Colorado Man Awarded $7 Million In Popcorn Lung Lawsuit
A Colorado man was awarded $7.2 million by a federal judge after developing a chronic condition known as popcorn lung from a chemical used in flavoring microwave popcorn.
According to Yahoo! News, jurors sided with 59-year-old Watson who claimed that the popcorn manufacturer and the supermarket chain that sold it were negligent by failing to put the warning on labels that the butter flavoring, diacetyl, was dangerous. The condition, more specifically referred to as bronchiolitis obliterans, is a form of obstructive lung disease that makes it difficult for air to flow out of the lungs and is irreversible, according to WebMd. Watson was the first consumer of microwave popcorn diagnosed with the disease, his attorney Kenneth McClain said.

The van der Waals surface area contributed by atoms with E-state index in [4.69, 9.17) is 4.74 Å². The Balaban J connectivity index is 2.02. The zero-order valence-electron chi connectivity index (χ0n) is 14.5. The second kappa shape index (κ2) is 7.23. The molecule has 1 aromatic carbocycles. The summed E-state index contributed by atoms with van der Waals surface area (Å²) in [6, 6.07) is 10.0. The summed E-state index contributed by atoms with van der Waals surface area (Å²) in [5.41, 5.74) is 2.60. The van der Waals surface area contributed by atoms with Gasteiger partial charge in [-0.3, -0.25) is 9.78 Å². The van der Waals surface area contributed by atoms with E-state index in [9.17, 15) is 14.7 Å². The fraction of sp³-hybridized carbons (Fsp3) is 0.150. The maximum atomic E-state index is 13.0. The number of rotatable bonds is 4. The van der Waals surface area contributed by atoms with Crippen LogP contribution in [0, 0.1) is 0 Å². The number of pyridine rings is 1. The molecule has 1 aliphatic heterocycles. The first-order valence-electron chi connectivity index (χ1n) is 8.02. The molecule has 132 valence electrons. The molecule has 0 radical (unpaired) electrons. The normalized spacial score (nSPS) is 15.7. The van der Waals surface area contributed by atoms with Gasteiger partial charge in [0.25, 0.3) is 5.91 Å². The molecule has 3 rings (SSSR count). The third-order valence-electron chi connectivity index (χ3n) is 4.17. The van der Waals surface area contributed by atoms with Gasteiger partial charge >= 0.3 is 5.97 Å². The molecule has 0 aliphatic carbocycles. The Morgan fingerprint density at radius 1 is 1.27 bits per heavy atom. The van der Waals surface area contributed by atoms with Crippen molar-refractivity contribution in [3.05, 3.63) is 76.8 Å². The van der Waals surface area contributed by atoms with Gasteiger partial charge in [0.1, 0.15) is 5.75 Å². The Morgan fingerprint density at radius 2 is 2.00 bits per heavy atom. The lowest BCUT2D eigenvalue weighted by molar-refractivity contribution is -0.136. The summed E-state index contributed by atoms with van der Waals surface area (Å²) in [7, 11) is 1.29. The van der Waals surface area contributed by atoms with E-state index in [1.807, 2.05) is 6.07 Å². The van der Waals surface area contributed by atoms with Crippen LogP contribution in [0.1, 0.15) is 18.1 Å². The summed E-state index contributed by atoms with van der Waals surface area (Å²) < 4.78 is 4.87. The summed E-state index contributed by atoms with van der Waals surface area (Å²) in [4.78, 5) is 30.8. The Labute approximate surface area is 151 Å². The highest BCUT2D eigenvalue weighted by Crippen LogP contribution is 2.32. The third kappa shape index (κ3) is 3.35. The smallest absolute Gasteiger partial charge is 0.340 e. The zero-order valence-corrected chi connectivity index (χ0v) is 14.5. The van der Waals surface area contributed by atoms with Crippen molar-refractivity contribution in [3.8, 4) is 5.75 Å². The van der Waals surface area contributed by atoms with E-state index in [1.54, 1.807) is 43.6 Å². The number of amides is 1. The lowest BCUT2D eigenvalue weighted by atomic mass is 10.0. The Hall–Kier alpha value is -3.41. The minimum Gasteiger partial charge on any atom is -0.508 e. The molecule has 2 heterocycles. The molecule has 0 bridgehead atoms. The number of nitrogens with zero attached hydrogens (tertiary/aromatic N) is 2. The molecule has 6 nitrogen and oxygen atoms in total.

After years of inhaling the smell of artificial butter from the popcorn he said he ate daily, Watson was diagnosed with the disease in 2007. An attorney for the defendants had told jurors that Watson’s health problems were from his years of using dangerous chemicals as a carpet cleaner. The verdict was the latest in a line of cases in the past 15 years, starting with workers in popcorn plants where diacetyl was an ingredient and was linked to health problems.
Jurors found Gilster-Mary Lee Corp, the private-labeling manufacturer of the popcorn, liable for 80 percent of the $7,217,961 damages and the King Soopers supermarket chain and its parent, Kroger Co, liable for 20 percent. A spokeswoman for King Soopers and Kroger said the companies intended to appeal the decision while an attorney for Gilster-Mary Lee was not immediately available for comment.
It took the jury a day to reach the verdict after a nine-day trial.